Wednesday 10 April, 12–12.30 pm
Perceived risk of HIV infection among HIV-negative gay men in Sydney
Dr Limin Mao is a Senior Research Fellow at NCHSR
Location: Room 221, Level 2, John Goodsell Building.
Map reference F20.
A recent paper published in AIDS and Behavior by Dr Limin Mao and colleagues reassessed the HIV-related risk perceptions of HIV-negative gay men. Using data from the Sydney Gay Community Periodic Surveys, gay men’s perceptions of the risk of HIV transmission were assessed by a series of scenario-based anal intercourse practices with a new casual partner of different HIV status and viral load levels. While gay men in Sydney were found to be generally well informed about potential risks of HIV infection, some results merit attention. Firstly, men who
had recently engaged in unprotected anal intercourse with casual partners appeared to perceive immediate risk of HIV transmission to be lower than men who had used condoms consistently in the past six months. This suggests a false sense of ‘personal immunity’ in some men. Secondly, the survey helps to better understand how gay men assess risk depending on sexual practices, serological status and viral load. Gay men’s evaluation of HIV transmission risk is broadly based on their understandings of the hierarchy of risks associated with a range of sexual practices, with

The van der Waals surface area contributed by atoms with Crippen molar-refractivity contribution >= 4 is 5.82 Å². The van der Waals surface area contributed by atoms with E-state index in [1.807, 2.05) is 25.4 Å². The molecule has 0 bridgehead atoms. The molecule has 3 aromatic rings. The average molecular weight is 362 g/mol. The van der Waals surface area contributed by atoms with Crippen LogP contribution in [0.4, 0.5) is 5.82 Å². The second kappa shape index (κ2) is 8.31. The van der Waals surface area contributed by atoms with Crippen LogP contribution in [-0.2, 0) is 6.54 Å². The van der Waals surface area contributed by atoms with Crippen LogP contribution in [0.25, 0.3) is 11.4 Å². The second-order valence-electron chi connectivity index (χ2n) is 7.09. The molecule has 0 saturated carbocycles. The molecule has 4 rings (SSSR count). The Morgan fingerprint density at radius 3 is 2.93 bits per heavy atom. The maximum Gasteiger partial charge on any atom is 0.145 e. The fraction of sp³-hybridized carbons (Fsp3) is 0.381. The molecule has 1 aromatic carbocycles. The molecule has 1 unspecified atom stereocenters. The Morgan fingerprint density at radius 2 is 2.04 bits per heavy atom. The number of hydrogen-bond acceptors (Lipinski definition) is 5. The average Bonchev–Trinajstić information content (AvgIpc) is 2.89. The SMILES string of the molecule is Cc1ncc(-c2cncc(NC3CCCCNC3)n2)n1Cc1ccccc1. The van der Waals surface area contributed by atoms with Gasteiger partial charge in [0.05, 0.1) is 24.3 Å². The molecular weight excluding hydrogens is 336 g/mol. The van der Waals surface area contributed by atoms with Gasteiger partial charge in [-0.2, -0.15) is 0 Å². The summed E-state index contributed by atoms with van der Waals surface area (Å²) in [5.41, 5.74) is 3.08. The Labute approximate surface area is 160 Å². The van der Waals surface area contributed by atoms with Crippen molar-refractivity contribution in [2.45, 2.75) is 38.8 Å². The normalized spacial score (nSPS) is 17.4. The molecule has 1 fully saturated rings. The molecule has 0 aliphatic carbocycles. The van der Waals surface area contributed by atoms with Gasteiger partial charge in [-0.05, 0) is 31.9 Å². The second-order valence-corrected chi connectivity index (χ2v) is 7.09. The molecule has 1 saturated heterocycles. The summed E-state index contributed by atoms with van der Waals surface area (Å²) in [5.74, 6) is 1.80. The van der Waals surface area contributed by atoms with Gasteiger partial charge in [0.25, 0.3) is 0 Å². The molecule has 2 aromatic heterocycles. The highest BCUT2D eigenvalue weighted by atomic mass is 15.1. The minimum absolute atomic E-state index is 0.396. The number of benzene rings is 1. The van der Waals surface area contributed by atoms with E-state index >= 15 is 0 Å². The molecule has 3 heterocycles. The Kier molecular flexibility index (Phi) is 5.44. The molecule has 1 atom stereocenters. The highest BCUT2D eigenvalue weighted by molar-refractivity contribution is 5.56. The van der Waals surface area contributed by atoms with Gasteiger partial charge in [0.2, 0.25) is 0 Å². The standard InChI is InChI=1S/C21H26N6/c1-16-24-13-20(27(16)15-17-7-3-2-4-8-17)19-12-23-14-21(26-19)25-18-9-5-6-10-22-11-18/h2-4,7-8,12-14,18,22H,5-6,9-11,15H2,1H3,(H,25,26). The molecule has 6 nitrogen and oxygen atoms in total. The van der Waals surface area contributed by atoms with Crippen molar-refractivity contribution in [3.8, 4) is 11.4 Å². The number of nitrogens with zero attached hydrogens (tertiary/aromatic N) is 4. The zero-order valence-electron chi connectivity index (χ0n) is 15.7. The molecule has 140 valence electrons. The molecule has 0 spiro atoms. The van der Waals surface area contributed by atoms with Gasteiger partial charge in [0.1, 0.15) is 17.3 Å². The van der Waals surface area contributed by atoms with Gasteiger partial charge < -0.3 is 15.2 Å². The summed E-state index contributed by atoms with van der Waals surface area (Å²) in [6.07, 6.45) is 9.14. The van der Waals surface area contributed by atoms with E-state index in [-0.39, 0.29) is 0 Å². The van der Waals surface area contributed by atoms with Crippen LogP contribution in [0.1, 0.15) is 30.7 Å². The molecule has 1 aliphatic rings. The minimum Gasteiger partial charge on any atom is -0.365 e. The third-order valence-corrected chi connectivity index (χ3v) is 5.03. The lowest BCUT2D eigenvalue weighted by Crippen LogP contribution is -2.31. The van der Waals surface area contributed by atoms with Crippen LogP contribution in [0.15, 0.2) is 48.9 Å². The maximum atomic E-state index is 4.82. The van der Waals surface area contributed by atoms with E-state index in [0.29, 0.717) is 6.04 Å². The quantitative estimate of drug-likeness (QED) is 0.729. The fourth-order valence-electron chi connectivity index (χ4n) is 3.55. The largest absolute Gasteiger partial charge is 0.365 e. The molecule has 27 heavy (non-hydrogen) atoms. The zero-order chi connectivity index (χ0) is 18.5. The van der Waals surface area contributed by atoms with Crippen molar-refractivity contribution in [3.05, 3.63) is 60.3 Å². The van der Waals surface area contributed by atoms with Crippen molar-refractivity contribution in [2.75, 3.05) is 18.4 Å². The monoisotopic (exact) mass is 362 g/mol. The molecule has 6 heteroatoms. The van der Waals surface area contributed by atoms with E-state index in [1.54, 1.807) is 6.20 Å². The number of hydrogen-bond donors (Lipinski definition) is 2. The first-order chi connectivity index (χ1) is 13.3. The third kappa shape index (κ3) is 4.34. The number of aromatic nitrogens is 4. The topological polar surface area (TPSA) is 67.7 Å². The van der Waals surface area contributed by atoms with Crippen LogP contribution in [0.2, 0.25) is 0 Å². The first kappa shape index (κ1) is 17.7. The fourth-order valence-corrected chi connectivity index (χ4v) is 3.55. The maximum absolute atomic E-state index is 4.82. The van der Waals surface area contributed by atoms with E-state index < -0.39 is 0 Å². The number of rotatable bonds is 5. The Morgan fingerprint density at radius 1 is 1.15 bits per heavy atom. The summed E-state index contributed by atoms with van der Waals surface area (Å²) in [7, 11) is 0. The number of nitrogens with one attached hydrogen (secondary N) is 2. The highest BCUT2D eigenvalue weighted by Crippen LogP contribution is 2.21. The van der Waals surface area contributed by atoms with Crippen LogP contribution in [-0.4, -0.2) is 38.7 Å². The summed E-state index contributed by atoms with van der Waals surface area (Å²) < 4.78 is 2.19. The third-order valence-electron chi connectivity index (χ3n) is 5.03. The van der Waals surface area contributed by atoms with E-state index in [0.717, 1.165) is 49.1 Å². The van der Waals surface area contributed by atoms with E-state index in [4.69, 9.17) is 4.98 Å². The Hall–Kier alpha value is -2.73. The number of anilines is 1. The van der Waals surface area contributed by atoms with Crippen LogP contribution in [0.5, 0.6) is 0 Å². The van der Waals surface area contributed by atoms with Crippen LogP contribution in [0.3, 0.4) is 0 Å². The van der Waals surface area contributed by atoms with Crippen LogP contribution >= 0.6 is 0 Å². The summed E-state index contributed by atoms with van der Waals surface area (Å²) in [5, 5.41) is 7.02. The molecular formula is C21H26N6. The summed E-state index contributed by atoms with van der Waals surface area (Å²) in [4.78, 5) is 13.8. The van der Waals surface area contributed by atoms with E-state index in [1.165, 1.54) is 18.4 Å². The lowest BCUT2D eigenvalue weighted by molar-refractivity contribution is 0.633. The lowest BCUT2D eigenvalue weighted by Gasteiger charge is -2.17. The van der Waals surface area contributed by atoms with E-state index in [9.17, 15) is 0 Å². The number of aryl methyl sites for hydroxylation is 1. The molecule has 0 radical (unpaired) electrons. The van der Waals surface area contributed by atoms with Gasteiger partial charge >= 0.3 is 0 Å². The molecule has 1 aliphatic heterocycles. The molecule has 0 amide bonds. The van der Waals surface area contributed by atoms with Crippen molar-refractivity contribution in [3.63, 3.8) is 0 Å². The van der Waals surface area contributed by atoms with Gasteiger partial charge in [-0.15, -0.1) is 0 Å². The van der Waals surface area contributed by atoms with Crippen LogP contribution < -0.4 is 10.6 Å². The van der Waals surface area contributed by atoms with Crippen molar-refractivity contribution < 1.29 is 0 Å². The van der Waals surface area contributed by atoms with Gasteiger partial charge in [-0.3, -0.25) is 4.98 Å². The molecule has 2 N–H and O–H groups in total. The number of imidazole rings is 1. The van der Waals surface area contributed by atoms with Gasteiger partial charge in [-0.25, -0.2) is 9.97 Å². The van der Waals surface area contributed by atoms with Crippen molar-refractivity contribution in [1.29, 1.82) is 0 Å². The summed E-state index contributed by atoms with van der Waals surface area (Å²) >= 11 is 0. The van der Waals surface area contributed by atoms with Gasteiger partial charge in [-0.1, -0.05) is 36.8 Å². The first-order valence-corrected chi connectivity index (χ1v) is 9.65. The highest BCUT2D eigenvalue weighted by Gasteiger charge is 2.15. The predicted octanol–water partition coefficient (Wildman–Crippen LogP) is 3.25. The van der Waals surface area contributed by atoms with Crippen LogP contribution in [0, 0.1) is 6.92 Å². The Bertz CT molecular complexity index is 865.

condom-protected anal intercourse as the safest. To a lesser extent, gay men’s evaluation of the risk is based on their casual partners’ HIV status and viral load levels. Together these results suggest that there is a need to better recognise the complex associations between risk perceptions, risk practices, serological status and viral load levels. These findings point to the importance of continued efforts to reinforce HIV behavioural prevention alongside recent breakthroughs in HIV biomedical interventions.
Limin's cross-disciplinary training in medicine, public health (epidemiology), and the social sciences (education and psychology) enables her to bring a broad range of theoretical perspectives and mixed-method research skills to her research. In the past ten years, she has established an outstanding track record of research in the areas of: better clinical and self-management of HIV and depression in primary health care settings; monitoring gay men’s risk practices and identifying emerging risk-reduction strategies using ongoing, repeated,
cross-sectional behavioural surveillance and large-scale, prospective cohort studies; and involvement as a behavioural scientist in international, multi-site, HIV vaccine clinical trials.